if afield == 'Shawn' then
                                                                                                              afield = 'Sean'
                                                                                                            end
                                                                                                            

                                                                                                            Given that, this:

                                                                                                            let what = 'afield';
                                                                                                            select what, "is the default always required?", {
                                                                                                              Shawn = 'Sean',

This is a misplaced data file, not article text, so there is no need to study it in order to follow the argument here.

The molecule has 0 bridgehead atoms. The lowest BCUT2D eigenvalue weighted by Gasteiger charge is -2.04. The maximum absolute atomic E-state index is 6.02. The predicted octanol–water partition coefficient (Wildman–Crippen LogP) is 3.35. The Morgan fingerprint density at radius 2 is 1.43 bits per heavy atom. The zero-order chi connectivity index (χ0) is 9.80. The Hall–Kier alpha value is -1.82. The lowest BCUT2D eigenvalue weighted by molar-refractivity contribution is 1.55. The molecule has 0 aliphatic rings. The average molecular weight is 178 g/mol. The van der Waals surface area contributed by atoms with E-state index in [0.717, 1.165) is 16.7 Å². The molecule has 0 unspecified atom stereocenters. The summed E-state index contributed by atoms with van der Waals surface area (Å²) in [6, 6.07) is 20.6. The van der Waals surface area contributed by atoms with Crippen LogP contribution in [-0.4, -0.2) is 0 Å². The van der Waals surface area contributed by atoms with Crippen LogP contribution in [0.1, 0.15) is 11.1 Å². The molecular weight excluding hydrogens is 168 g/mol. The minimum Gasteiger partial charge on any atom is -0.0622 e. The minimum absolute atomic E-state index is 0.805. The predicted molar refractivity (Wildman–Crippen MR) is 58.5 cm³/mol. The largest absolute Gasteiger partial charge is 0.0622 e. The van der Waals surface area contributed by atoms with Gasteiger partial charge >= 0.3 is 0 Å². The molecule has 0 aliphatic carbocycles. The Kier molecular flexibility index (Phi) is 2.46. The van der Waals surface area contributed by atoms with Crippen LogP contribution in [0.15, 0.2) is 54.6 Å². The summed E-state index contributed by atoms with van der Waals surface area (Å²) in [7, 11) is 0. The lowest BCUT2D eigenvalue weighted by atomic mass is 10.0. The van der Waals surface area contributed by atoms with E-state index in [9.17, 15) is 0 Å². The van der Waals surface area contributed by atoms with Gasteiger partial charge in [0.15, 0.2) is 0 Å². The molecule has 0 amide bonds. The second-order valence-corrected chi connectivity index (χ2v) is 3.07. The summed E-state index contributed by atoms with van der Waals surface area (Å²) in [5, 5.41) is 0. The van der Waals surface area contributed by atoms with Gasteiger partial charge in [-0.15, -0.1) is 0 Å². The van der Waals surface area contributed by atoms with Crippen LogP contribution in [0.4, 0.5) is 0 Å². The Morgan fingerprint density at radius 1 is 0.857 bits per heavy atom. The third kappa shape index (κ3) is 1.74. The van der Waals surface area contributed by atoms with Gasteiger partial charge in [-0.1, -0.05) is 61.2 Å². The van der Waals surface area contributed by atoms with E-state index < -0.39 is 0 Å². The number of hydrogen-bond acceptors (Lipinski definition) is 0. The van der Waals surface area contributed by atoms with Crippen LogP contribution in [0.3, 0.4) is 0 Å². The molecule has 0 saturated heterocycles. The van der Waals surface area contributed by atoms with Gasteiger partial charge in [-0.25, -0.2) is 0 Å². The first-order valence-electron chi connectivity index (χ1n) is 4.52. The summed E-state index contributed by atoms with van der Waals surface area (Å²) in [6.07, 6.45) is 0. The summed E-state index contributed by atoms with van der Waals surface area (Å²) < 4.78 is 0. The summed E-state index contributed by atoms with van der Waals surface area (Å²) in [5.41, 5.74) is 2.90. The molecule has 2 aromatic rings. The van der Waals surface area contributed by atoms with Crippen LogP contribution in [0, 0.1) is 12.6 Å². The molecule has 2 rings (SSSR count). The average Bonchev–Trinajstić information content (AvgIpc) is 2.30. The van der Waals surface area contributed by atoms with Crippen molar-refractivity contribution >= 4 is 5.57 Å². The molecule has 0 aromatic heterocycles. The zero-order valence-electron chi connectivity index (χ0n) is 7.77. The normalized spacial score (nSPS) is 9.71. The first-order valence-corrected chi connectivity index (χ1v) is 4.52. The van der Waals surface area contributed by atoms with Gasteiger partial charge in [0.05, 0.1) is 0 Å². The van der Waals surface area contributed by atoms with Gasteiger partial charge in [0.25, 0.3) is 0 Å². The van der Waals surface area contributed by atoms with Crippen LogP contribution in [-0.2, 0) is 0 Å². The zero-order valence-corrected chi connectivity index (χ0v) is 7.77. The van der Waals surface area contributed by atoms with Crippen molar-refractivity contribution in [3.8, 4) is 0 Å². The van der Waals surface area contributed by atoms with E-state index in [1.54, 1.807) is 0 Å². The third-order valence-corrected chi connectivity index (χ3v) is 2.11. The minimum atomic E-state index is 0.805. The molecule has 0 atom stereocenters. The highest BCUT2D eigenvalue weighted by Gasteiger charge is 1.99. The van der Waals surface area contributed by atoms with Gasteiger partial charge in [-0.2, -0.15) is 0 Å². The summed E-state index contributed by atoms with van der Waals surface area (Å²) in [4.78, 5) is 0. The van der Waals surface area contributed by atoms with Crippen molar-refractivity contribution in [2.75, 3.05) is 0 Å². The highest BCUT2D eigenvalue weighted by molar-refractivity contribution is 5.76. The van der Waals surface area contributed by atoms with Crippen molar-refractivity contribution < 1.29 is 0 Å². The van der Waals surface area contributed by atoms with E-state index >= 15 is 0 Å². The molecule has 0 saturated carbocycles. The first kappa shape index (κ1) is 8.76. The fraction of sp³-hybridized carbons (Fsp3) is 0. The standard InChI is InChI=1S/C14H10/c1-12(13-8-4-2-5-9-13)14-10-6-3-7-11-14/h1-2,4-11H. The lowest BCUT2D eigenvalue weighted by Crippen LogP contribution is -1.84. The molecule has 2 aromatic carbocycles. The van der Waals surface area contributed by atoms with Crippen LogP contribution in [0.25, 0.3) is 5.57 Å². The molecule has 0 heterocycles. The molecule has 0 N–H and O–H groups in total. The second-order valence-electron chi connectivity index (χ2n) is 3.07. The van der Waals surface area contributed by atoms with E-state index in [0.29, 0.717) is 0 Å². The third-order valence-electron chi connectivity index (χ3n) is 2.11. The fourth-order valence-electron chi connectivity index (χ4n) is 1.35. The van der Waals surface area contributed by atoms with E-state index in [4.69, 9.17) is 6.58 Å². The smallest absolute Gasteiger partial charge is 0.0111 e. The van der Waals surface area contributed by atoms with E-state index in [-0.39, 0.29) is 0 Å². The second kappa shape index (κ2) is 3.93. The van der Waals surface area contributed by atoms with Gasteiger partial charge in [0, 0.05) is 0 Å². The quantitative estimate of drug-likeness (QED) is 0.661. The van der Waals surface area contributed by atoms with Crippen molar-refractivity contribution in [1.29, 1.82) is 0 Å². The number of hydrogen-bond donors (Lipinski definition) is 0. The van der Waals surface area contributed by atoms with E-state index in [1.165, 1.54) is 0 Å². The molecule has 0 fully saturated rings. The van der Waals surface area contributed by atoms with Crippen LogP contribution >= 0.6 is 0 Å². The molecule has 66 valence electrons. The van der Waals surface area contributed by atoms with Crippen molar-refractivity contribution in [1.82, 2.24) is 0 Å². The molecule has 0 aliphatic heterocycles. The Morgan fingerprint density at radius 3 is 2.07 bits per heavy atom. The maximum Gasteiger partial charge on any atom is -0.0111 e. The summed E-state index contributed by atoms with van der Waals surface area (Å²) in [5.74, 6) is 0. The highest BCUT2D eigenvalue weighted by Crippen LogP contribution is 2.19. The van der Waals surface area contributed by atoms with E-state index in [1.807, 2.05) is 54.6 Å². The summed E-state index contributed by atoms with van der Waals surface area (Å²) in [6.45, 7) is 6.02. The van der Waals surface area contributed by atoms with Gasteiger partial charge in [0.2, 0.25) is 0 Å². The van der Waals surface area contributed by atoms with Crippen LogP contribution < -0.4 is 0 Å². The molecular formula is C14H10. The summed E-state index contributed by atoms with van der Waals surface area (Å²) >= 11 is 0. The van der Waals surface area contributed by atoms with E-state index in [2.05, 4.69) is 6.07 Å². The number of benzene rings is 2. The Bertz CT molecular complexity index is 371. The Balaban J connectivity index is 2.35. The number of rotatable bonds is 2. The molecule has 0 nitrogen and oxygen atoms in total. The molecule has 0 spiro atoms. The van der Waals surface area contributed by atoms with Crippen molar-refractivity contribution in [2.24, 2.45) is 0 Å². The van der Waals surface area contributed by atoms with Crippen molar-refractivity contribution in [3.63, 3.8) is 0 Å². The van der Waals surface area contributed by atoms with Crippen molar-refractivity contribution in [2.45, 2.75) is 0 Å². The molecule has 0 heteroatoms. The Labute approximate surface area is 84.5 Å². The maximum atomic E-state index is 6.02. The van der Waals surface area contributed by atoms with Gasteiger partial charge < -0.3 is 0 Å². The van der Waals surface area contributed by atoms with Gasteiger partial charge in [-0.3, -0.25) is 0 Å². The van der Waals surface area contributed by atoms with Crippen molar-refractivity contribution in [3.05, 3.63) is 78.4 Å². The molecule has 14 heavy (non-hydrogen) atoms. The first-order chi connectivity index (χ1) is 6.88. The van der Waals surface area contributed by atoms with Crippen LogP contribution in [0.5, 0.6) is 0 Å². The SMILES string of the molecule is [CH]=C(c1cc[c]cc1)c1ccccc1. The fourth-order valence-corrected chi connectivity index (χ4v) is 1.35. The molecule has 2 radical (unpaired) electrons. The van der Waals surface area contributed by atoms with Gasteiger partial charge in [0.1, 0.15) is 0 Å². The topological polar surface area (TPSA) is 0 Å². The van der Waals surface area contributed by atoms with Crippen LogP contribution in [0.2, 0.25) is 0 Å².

// how do I keep the original value not get the default?
                                                                                                            };
                                                                                                            

                                                                                                            Is the answer?

                                                                                                            let what = 'afield';
                                                                                                            select what,what, {
                                                                                                              Shawn = 'Sean',